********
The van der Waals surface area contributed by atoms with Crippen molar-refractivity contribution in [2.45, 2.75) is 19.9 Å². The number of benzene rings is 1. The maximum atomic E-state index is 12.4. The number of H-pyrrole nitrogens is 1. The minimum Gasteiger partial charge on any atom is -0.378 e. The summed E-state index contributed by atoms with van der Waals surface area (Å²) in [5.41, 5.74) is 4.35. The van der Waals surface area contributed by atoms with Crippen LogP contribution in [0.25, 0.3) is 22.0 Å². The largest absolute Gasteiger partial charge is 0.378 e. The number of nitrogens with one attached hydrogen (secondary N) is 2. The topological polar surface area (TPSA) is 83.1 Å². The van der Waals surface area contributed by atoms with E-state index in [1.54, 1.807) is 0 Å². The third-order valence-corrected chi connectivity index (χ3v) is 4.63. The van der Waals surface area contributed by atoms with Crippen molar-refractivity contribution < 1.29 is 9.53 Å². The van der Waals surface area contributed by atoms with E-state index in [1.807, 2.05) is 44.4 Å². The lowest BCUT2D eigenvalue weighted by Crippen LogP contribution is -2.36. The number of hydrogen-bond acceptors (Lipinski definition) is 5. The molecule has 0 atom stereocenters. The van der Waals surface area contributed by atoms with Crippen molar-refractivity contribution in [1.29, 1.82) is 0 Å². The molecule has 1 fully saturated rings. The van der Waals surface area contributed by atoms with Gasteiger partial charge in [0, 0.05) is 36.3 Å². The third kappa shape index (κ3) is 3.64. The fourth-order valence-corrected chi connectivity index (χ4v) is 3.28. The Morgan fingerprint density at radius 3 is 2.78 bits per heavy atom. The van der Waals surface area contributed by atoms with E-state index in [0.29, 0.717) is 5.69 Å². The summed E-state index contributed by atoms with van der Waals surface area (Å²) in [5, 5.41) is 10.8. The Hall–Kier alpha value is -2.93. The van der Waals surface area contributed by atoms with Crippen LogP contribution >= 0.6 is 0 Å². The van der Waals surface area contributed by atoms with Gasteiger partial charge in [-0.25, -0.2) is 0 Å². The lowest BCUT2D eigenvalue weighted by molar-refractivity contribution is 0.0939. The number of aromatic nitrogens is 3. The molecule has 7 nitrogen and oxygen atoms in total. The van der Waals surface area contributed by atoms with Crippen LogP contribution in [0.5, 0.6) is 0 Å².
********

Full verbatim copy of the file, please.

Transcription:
The van der Waals surface area contributed by atoms with Crippen molar-refractivity contribution in [2.45, 2.75) is 19.9 Å². The number of benzene rings is 1. The maximum atomic E-state index is 12.4. The number of H-pyrrole nitrogens is 1. The minimum Gasteiger partial charge on any atom is -0.378 e. The summed E-state index contributed by atoms with van der Waals surface area (Å²) in [5.41, 5.74) is 4.35. The van der Waals surface area contributed by atoms with Crippen LogP contribution in [0.25, 0.3) is 22.0 Å². The largest absolute Gasteiger partial charge is 0.378 e. The number of nitrogens with one attached hydrogen (secondary N) is 2. The topological polar surface area (TPSA) is 83.1 Å². The van der Waals surface area contributed by atoms with E-state index in [1.54, 1.807) is 0 Å². The third-order valence-corrected chi connectivity index (χ3v) is 4.63. The van der Waals surface area contributed by atoms with Crippen molar-refractivity contribution < 1.29 is 9.53 Å². The van der Waals surface area contributed by atoms with E-state index in [1.807, 2.05) is 44.4 Å². The lowest BCUT2D eigenvalue weighted by Crippen LogP contribution is -2.36. The number of hydrogen-bond acceptors (Lipinski definition) is 5. The molecule has 0 atom stereocenters. The van der Waals surface area contributed by atoms with Crippen molar-refractivity contribution in [1.29, 1.82) is 0 Å². The molecule has 1 fully saturated rings. The van der Waals surface area contributed by atoms with Gasteiger partial charge in [0, 0.05) is 36.3 Å². The third kappa shape index (κ3) is 3.64. The fourth-order valence-corrected chi connectivity index (χ4v) is 3.28. The Morgan fingerprint density at radius 3 is 2.78 bits per heavy atom. The van der Waals surface area contributed by atoms with E-state index in [0.29, 0.717) is 5.69 Å². The summed E-state index contributed by atoms with van der Waals surface area (Å²) in [5, 5.41) is 10.8. The Hall–Kier alpha value is -2.93. The van der Waals surface area contributed by atoms with Crippen LogP contribution >= 0.6 is 0 Å². The van der Waals surface area contributed by atoms with Gasteiger partial charge in [-0.25, -0.2) is 0 Å². The lowest BCUT2D eigenvalue weighted by molar-refractivity contribution is 0.0939. The number of aromatic nitrogens is 3. The molecule has 7 nitrogen and oxygen atoms in total. The van der Waals surface area contributed by atoms with Crippen LogP contribution in [0.5, 0.6) is 0 Å².